Matt Rourke / AP

Jonathan Raines needed money. An app promised to help.

He searched online for an alternative to traditional payday lenders and came across Earnin, which offered him $100 on the spot, to be deducted from his bank account on payday.

“There are no installments and no really high interest,” he told me, comparing the app favorably to a payday lender. “It’s better, in that sense.”

Earnin didn’t charge Raines a fee, but asked that he “tip” a few dollars on each loan, with no penalty if he chose not to. It seemed simple. But nine months later, what was originally a stopgap measure has become a crutch.

“You borrow $100, tip $9, and repeat,” Raines, a highway-maintenance worker in Missouri, told me. “Well, then you do that for a bit and they raise the limit, which you probably borrow, and now you are in a cycle of get paid and borrow, get paid and borrow.” Raines said he now borrows about $400 each pay cycle.

“I know it’s a responsibility thing, but once you are in that cycle, you are stuck,” Raines told me. Borrowing against his own paycheck hasn’t made stretching his money any easier. Especially because the app changes its terms based on users’ cashflow: Earnin requires constant access to users’ bank-account balances, and when its algorithms detect that a user might not be able to repay, the app lowers the borrowing limit. (A representative from Earnin said the company tells borrowers two days before their next check what the next borrowing maximum is, and that it sets these limits so users can’t borrow more than they’ve earned in a pay period.)

Two days before a recent paycheck, Raines told me, the app notified him that his maximum borrowing amount would be $100 less than he was used to.“So now the money you were depending on, that they took from you last paycheck, you don’t have access to,” Raines said. “They get you hooked and you keep coming back for more.”


Earnin does not call its service a loan. Rather, it’s an “advance”: Users are borrowing from their own paychecks—not from the app. It does not require a credit check, and promises no hidden fees or additional financing charges, even if users don’t tip or repay. Its terms of service say it will never attempt to collect on an advance that wasn’t repaid.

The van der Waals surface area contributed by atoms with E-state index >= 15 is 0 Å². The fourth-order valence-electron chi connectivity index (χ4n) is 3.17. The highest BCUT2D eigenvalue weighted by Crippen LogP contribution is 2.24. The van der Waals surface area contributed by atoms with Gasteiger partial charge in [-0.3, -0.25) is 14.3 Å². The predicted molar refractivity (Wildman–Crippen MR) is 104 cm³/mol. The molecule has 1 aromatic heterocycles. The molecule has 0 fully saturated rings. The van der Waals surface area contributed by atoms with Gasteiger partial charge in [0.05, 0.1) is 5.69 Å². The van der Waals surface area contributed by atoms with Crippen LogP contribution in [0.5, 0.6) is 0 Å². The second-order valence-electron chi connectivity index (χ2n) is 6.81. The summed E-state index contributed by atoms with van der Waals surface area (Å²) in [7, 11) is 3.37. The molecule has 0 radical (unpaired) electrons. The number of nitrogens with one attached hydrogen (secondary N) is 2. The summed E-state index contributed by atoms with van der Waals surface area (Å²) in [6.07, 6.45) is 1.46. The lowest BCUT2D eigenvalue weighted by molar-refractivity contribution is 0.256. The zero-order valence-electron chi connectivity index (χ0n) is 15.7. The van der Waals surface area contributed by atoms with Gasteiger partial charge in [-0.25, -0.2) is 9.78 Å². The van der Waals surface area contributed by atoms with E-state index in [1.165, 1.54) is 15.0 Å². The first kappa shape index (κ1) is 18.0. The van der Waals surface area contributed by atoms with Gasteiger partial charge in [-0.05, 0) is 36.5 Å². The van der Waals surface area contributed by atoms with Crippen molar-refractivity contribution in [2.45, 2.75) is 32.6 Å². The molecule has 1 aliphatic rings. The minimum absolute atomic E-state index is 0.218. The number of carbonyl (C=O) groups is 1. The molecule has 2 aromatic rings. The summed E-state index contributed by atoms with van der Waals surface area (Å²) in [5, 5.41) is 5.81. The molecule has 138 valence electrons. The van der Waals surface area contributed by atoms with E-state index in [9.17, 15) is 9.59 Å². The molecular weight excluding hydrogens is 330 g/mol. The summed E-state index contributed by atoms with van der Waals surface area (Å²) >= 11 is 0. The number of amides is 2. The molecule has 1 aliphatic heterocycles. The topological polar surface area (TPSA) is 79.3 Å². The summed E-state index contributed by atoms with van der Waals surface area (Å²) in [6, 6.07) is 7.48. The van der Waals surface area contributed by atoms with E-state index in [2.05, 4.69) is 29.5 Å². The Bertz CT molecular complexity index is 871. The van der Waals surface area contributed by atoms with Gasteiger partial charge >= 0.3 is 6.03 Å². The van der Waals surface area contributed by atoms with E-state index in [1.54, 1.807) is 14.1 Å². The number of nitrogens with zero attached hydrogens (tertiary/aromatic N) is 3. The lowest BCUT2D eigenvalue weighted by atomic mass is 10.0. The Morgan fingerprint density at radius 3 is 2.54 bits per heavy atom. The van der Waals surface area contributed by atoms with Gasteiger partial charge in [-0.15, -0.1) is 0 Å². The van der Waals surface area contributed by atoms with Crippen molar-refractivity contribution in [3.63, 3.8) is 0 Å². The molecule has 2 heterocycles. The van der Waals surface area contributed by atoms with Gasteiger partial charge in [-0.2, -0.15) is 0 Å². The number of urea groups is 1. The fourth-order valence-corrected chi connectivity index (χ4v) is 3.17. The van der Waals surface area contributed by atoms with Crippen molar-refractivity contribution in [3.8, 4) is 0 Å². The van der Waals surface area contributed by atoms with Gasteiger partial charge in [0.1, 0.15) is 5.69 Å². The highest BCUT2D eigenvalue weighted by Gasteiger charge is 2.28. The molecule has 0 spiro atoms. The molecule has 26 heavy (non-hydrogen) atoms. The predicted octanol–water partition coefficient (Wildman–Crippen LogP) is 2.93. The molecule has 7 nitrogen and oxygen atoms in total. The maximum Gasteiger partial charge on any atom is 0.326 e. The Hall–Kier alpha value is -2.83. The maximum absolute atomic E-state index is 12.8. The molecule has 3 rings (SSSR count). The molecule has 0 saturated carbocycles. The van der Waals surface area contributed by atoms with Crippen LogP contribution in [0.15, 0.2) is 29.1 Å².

Earnin is one of a new class of online lending apps, marketed as frictionless alternatives to traditional payday lenders. They are advertised on dating apps, YouTube, and in between episodes of a Hulu binge. (The rapper Nas is an Earnin investor, and the spiritualist T. D. Jakes filmed himself lauding the service in June.)

Crucially, rather than charging interest or a financing fee, these apps collect their money via those “tips,” as do the companies Dave and Moneylion. Unlike with, say, a food-delivery app, tips don’t go toward augmenting a low-wage worker’s hourly rate, but simply toward the companies themselves: Dave says tips are “what keep our lights on,” and Moneylion says its tips “help us cover the high costs of keeping Instacash interest free.” Earlier this year, after a probe by New York State regulators, Earnin ended its practice of increasing users’ borrowing limit based on how much they tipped. It still tells users “if the Earnin community keeps [tipping], we’ll be able to expand our services.”

There’s an analog for the services these apps offer: payday lending, which more than a dozen states have effectively prohibited. Payday lenders peddle small-dollar loans, available right away, then debit the amount borrowed, plus a financing fee, on the borrower’s next payday. The financing fees and interest rates associated with payday loans are enormously high, as much as $30 per every $100 borrowed, according to the Consumer Finance Protection Bureau.

MoneyLion, Dave, and Earnin reject the comparison. “Compared to payday loans and other very high cost options, our members find Instacash to be a much better alternative," MoneyLion CEO Dee Coubey told me in a statement; a Dave spokesperson emphasized in a statement that the company “puts its users first,” noting that it doesn’t charge late fees, require tips, or report nonpayment to credit bureaus.  

“We very much view ourselves as advocates for our members and the products we build are meant to serve them and help them improve their financial wellness,” said R. J. Bardsley, vice president for corporate communications at Earnin, in an emailed statement. “The truth is that we live in a world where people are charged $35 for an overdraft or outrageous fees and interest rates for payday loans, and unexpected medical bills continue to send people into debt. Our members pay what they think is fair—even if that is zero.”